Butomus umbellatus - L.
Flowering-rush
Other Common Names: flowering rush
Taxonomic Status: Accepted
Related ITIS Name(s): Butomus umbellatus L. (TSN 38886)
French Common Names: butome ombelle
Unique Identifier: ELEMENT_GLOBAL.2.144871
Element Code: PMBUT01010
Informal Taxonomy: Plants, Vascular - Flowering Plants - Other flowering plants
 
Kingdom Phylum Class Order Family Genus
Plantae Anthophyta Monocotyledoneae Alismatales Butomaceae Butomus
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Concept Reference
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Concept Reference: Kartesz, J.T. 1994. A synonymized checklist of the vascular flora of the United States, Canada, and Greenland. 2nd edition. 2 vols. Timber Press, Portland, OR.
Concept Reference Code: B94KAR01HQUS
Name Used in Concept Reference: Butomus umbellatus
Taxonomic Comments: Eurasian, introduced into North America (FNA, review draft 5/98).
Conservation Status
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NatureServe Status

Global Status: G5
Global Status Last Reviewed: 22Mar1994
Global Status Last Changed: 22Mar1994
Rounded Global Status: G5 - Secure
Nation: United States
National Status: NNA
Nation: Canada
National Status: NNA (23Sep2014)

U.S. & Canada State/Province Status
United States Connecticut (SNA), Idaho (SNA), Illinois (SNA), Indiana (SNA), Michigan (SNA), Minnesota (SNA), Montana (SNA), New York (SNA), North Dakota (SNA), Ohio (SNA), Pennsylvania (SNA), South Dakota (SNA), Vermont (SNA), Wisconsin (SNA)
Canada Alberta (SNA), British Columbia (SNA), Manitoba (SNA), New Brunswick (SNA), Nova Scotia (SNA), Ontario (SNA), Prince Edward Island (SNA), Quebec (SNA)

Other Statuses

NatureServe Global Conservation Status Factors

Other NatureServe Conservation Status Information

Distribution
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U.S. States and Canadian Provinces
Color legend for Distribution Map
NOTE: The distribution shown may be incomplete, particularly for some rapidly spreading exotic species.

U.S. & Canada State/Province Distribution
United States CTexotic, IDexotic, ILexotic, INexotic, MIexotic, MNexotic, MTexotic, NDexotic, NYexotic, OHexotic, PAexotic, SDexotic, VTexotic, WIexotic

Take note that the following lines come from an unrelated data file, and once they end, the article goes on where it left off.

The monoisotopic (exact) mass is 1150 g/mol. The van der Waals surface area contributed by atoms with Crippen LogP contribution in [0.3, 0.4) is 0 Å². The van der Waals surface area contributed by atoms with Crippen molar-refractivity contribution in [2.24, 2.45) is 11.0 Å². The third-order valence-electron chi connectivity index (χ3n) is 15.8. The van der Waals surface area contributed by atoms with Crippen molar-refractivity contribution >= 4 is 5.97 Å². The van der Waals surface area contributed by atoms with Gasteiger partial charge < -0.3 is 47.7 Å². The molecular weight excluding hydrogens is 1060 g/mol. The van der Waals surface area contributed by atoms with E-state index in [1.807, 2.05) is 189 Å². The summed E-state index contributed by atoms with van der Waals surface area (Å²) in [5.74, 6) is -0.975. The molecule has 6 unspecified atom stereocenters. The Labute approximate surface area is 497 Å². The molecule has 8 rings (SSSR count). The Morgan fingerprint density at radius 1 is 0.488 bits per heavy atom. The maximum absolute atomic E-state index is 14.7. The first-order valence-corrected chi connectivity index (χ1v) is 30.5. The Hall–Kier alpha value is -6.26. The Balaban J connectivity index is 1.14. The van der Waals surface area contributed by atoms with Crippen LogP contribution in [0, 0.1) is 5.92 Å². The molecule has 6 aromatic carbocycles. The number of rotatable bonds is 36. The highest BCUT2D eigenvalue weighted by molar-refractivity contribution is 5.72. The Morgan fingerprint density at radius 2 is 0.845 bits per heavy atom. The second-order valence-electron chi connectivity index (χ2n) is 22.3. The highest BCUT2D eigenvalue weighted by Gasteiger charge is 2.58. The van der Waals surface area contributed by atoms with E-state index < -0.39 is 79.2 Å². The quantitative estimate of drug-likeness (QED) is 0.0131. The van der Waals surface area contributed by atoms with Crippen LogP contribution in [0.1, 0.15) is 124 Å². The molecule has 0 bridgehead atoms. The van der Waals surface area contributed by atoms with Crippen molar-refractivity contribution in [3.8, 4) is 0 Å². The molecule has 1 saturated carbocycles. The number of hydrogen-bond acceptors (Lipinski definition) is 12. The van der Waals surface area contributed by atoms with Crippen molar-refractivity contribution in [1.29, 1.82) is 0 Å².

Canada ABexotic, BCexotic, MBexotic, NBexotic, NSexotic, ONexotic, PEexotic, QCexotic

Range Map
No map available.

Ecology & Life History Not yet assessed
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Economic Attributes Not yet assessed
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Management Summary Not yet assessed
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Population/Occurrence Delineation Not yet assessed
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Population/Occurrence Viability
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U.S. Invasive Species Impact Rank (I-Rank)
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Disclaimer: While I-Rank information is available over NatureServe Explorer, NatureServe is not actively developing or maintaining these data. Species with I-RANKs do not represent a random sample of species exotic in the United States; available assessments may be biased toward those species with higher-than-average impact.

I-Rank: Medium/Low
Rounded I-Rank: Medium
I-Rank Reasons Summary: Butomus umbellatus is not yet widespread in Wisconsin but appears it could be a problem. It appears to outcompete the willows and cattails in Idaho.
B. umbellatus is listed as one of the invasive plant species that threatens Neobeckia aquatica currently listed as S1 in Vermont. In New England, it inhabits aquatic, floodplain forest, lake or pond, river or stream, and marsh. It also inhabits wetlands and deep water in Wisconsin. It is also found along shores in shallow water and deep water in Minnesota. It is actively expanding its range in North America. In the last 35 years the species has spread in a sporadic manner from a limited area around the Great Lakes and St. Lawrence River. It is sold commercially but is banned in some states. Control of this plant requires removal of all parts of the plant.

Subrank I - Ecological Impact: Low
Subrank II - Current Distribution/Abundance: Medium
Subrank III - Trend in Distribution/Abundance: High/Medium